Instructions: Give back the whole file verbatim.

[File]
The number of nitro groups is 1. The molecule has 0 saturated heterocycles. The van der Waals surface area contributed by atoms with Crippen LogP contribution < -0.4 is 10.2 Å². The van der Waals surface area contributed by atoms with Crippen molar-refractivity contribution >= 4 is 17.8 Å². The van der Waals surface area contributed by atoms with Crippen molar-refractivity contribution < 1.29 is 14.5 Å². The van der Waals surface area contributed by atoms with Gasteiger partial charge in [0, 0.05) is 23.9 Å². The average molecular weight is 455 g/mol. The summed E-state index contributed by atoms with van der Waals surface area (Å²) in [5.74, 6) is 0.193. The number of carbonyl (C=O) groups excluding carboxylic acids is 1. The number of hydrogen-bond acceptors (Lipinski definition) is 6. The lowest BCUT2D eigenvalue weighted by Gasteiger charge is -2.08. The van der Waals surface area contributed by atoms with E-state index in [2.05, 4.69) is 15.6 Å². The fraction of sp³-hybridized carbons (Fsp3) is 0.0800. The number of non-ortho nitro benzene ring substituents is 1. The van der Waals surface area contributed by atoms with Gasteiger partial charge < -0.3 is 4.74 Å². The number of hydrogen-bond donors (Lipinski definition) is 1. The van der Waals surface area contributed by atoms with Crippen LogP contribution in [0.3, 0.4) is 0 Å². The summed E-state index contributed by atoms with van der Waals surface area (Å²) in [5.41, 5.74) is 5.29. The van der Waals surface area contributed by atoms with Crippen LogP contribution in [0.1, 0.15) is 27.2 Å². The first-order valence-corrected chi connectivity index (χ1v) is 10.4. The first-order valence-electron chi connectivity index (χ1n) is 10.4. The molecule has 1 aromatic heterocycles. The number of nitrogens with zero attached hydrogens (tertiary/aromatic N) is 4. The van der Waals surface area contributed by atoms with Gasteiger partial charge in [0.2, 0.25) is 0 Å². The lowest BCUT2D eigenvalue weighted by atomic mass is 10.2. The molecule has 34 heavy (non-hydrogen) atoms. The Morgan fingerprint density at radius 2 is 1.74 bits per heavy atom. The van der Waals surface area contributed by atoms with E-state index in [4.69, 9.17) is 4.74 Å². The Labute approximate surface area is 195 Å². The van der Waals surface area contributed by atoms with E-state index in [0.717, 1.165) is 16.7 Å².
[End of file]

The number of nitro groups is 1. The molecule has 0 saturated heterocycles. The van der Waals surface area contributed by atoms with Crippen LogP contribution < -0.4 is 10.2 Å². The van der Waals surface area contributed by atoms with Crippen molar-refractivity contribution >= 4 is 17.8 Å². The van der Waals surface area contributed by atoms with Crippen molar-refractivity contribution < 1.29 is 14.5 Å². The van der Waals surface area contributed by atoms with Gasteiger partial charge in [0, 0.05) is 23.9 Å². The average molecular weight is 455 g/mol. The summed E-state index contributed by atoms with van der Waals surface area (Å²) in [5.74, 6) is 0.193. The number of carbonyl (C=O) groups excluding carboxylic acids is 1. The number of hydrogen-bond acceptors (Lipinski definition) is 6. The lowest BCUT2D eigenvalue weighted by Gasteiger charge is -2.08. The van der Waals surface area contributed by atoms with E-state index in [2.05, 4.69) is 15.6 Å². The fraction of sp³-hybridized carbons (Fsp3) is 0.0800. The number of non-ortho nitro benzene ring substituents is 1. The van der Waals surface area contributed by atoms with Gasteiger partial charge < -0.3 is 4.74 Å². The number of hydrogen-bond donors (Lipinski definition) is 1. The van der Waals surface area contributed by atoms with Crippen LogP contribution in [0.3, 0.4) is 0 Å². The summed E-state index contributed by atoms with van der Waals surface area (Å²) in [5.41, 5.74) is 5.29. The van der Waals surface area contributed by atoms with Crippen LogP contribution in [0.1, 0.15) is 27.2 Å². The first-order valence-corrected chi connectivity index (χ1v) is 10.4. The first-order valence-electron chi connectivity index (χ1n) is 10.4. The molecule has 1 aromatic heterocycles. The number of nitrogens with zero attached hydrogens (tertiary/aromatic N) is 4. The van der Waals surface area contributed by atoms with Gasteiger partial charge in [0.2, 0.25) is 0 Å². The lowest BCUT2D eigenvalue weighted by atomic mass is 10.2. The molecule has 34 heavy (non-hydrogen) atoms. The Morgan fingerprint density at radius 2 is 1.74 bits per heavy atom. The van der Waals surface area contributed by atoms with E-state index in [4.69, 9.17) is 4.74 Å². The Labute approximate surface area is 195 Å². The van der Waals surface area contributed by atoms with E-state index in [0.717, 1.165) is 16.7 Å².